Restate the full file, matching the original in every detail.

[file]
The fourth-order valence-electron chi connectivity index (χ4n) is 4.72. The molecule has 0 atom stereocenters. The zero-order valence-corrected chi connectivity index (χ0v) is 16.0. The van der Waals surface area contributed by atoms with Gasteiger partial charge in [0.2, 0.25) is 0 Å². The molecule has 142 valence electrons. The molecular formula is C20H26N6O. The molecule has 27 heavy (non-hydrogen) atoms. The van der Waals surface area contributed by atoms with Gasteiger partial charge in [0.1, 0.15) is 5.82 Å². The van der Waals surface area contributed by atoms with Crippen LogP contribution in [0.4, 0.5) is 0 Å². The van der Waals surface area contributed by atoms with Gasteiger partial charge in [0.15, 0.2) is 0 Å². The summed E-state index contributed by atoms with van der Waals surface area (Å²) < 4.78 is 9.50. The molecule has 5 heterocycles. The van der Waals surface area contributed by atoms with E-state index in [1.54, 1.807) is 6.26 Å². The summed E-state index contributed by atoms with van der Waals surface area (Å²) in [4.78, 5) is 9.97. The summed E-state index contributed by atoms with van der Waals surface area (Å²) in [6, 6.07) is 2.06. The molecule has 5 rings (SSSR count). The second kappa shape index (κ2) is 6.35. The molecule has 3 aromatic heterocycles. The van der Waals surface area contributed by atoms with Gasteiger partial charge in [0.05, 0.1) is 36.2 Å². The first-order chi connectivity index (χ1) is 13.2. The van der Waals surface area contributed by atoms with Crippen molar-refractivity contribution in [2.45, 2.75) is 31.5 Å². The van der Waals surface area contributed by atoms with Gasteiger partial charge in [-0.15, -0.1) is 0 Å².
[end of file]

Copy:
The fourth-order valence-electron chi connectivity index (χ4n) is 4.72. The molecule has 0 atom stereocenters. The zero-order valence-corrected chi connectivity index (χ0v) is 16.0. The van der Waals surface area contributed by atoms with Gasteiger partial charge in [0.2, 0.25) is 0 Å². The molecule has 142 valence electrons. The molecular formula is C20H26N6O. The molecule has 27 heavy (non-hydrogen) atoms. The van der Waals surface area contributed by atoms with Gasteiger partial charge in [0.1, 0.15) is 5.82 Å². The van der Waals surface area contributed by atoms with Crippen LogP contribution in [0.4, 0.5) is 0 Å². The van der Waals surface area contributed by atoms with Gasteiger partial charge in [0.15, 0.2) is 0 Å². The summed E-state index contributed by atoms with van der Waals surface area (Å²) < 4.78 is 9.50. The molecule has 5 heterocycles. The van der Waals surface area contributed by atoms with E-state index in [1.54, 1.807) is 6.26 Å². The summed E-state index contributed by atoms with van der Waals surface area (Å²) in [4.78, 5) is 9.97. The summed E-state index contributed by atoms with van der Waals surface area (Å²) in [6, 6.07) is 2.06. The molecule has 5 rings (SSSR count). The second kappa shape index (κ2) is 6.35. The molecule has 3 aromatic heterocycles. The van der Waals surface area contributed by atoms with Gasteiger partial charge in [0.05, 0.1) is 36.2 Å². The first-order chi connectivity index (χ1) is 13.2. The van der Waals surface area contributed by atoms with Crippen molar-refractivity contribution in [2.45, 2.75) is 31.5 Å². The van der Waals surface area contributed by atoms with Gasteiger partial charge in [-0.15, -0.1) is 0 Å².